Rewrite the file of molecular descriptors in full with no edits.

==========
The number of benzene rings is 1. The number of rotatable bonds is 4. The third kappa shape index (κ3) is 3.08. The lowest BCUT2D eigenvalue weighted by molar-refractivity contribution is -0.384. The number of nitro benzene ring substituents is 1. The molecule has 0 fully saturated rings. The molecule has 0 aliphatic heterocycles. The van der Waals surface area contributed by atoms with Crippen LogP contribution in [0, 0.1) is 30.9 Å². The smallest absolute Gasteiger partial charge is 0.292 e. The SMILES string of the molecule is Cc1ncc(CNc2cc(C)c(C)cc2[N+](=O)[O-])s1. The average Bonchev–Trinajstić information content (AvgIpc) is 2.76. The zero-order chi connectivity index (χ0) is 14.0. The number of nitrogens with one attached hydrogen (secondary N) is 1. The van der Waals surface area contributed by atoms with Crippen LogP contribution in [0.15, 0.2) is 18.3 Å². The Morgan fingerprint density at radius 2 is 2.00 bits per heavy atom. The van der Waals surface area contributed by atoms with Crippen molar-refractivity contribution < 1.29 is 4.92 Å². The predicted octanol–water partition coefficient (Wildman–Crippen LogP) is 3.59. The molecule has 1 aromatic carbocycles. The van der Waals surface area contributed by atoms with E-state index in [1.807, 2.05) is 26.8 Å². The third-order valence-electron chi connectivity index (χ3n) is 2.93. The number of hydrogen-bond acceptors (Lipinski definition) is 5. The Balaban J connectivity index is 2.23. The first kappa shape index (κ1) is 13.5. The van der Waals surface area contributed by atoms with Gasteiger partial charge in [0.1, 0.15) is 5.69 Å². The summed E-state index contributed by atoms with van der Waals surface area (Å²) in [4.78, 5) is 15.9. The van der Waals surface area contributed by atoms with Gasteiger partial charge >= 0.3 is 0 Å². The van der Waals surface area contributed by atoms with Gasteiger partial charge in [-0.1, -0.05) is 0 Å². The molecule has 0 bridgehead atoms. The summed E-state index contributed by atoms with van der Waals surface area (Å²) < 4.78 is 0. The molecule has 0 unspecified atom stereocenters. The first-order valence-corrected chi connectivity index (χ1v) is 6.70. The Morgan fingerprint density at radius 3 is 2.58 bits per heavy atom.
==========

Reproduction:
The number of benzene rings is 1. The number of rotatable bonds is 4. The third kappa shape index (κ3) is 3.08. The lowest BCUT2D eigenvalue weighted by molar-refractivity contribution is -0.384. The number of nitro benzene ring substituents is 1. The molecule has 0 fully saturated rings. The molecule has 0 aliphatic heterocycles. The van der Waals surface area contributed by atoms with Crippen LogP contribution in [0, 0.1) is 30.9 Å². The smallest absolute Gasteiger partial charge is 0.292 e. The SMILES string of the molecule is Cc1ncc(CNc2cc(C)c(C)cc2[N+](=O)[O-])s1. The average Bonchev–Trinajstić information content (AvgIpc) is 2.76. The zero-order chi connectivity index (χ0) is 14.0. The number of nitrogens with one attached hydrogen (secondary N) is 1. The van der Waals surface area contributed by atoms with Crippen LogP contribution in [0.15, 0.2) is 18.3 Å². The Morgan fingerprint density at radius 2 is 2.00 bits per heavy atom. The van der Waals surface area contributed by atoms with Crippen molar-refractivity contribution < 1.29 is 4.92 Å². The predicted octanol–water partition coefficient (Wildman–Crippen LogP) is 3.59. The molecule has 1 aromatic carbocycles. The van der Waals surface area contributed by atoms with E-state index in [1.807, 2.05) is 26.8 Å². The third-order valence-electron chi connectivity index (χ3n) is 2.93. The number of hydrogen-bond acceptors (Lipinski definition) is 5. The Balaban J connectivity index is 2.23. The first kappa shape index (κ1) is 13.5. The van der Waals surface area contributed by atoms with Gasteiger partial charge in [0.1, 0.15) is 5.69 Å². The summed E-state index contributed by atoms with van der Waals surface area (Å²) in [4.78, 5) is 15.9. The van der Waals surface area contributed by atoms with Gasteiger partial charge >= 0.3 is 0 Å². The van der Waals surface area contributed by atoms with Gasteiger partial charge in [-0.1, -0.05) is 0 Å². The molecule has 0 bridgehead atoms. The summed E-state index contributed by atoms with van der Waals surface area (Å²) < 4.78 is 0. The molecule has 0 unspecified atom stereocenters. The first-order valence-corrected chi connectivity index (χ1v) is 6.70. The Morgan fingerprint density at radius 3 is 2.58 bits per heavy atom.